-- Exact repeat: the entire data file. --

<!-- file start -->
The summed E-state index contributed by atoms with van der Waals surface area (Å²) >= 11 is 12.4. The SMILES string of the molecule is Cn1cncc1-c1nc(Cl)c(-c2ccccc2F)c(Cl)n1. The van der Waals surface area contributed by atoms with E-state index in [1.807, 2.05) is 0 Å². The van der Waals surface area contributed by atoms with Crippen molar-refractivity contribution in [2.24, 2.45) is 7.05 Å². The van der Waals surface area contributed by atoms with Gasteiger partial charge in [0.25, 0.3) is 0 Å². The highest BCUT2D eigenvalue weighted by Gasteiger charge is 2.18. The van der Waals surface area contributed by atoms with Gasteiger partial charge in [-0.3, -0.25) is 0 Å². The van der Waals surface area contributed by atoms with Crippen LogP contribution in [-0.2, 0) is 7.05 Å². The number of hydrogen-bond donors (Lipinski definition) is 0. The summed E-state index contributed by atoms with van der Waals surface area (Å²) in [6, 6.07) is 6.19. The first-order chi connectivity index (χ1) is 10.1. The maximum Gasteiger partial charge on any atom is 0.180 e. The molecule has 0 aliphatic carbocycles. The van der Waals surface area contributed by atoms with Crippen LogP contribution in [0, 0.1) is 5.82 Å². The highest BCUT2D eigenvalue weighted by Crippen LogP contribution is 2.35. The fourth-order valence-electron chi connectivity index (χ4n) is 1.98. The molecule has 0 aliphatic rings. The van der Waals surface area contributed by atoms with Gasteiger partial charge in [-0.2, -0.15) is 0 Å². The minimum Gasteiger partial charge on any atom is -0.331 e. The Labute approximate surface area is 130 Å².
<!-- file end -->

The summed E-state index contributed by atoms with van der Waals surface area (Å²) >= 11 is 12.4. The SMILES string of the molecule is Cn1cncc1-c1nc(Cl)c(-c2ccccc2F)c(Cl)n1. The van der Waals surface area contributed by atoms with E-state index in [1.807, 2.05) is 0 Å². The van der Waals surface area contributed by atoms with Crippen molar-refractivity contribution in [2.24, 2.45) is 7.05 Å². The van der Waals surface area contributed by atoms with Gasteiger partial charge in [0.25, 0.3) is 0 Å². The highest BCUT2D eigenvalue weighted by Gasteiger charge is 2.18. The van der Waals surface area contributed by atoms with Gasteiger partial charge in [-0.3, -0.25) is 0 Å². The van der Waals surface area contributed by atoms with Crippen LogP contribution in [-0.2, 0) is 7.05 Å². The number of hydrogen-bond donors (Lipinski definition) is 0. The summed E-state index contributed by atoms with van der Waals surface area (Å²) in [6, 6.07) is 6.19. The first-order chi connectivity index (χ1) is 10.1. The maximum Gasteiger partial charge on any atom is 0.180 e. The molecule has 0 aliphatic carbocycles. The van der Waals surface area contributed by atoms with Crippen LogP contribution in [0, 0.1) is 5.82 Å². The highest BCUT2D eigenvalue weighted by Crippen LogP contribution is 2.35. The fourth-order valence-electron chi connectivity index (χ4n) is 1.98. The molecule has 0 aliphatic rings. The van der Waals surface area contributed by atoms with Gasteiger partial charge in [-0.2, -0.15) is 0 Å². The minimum Gasteiger partial charge on any atom is -0.331 e. The Labute approximate surface area is 130 Å².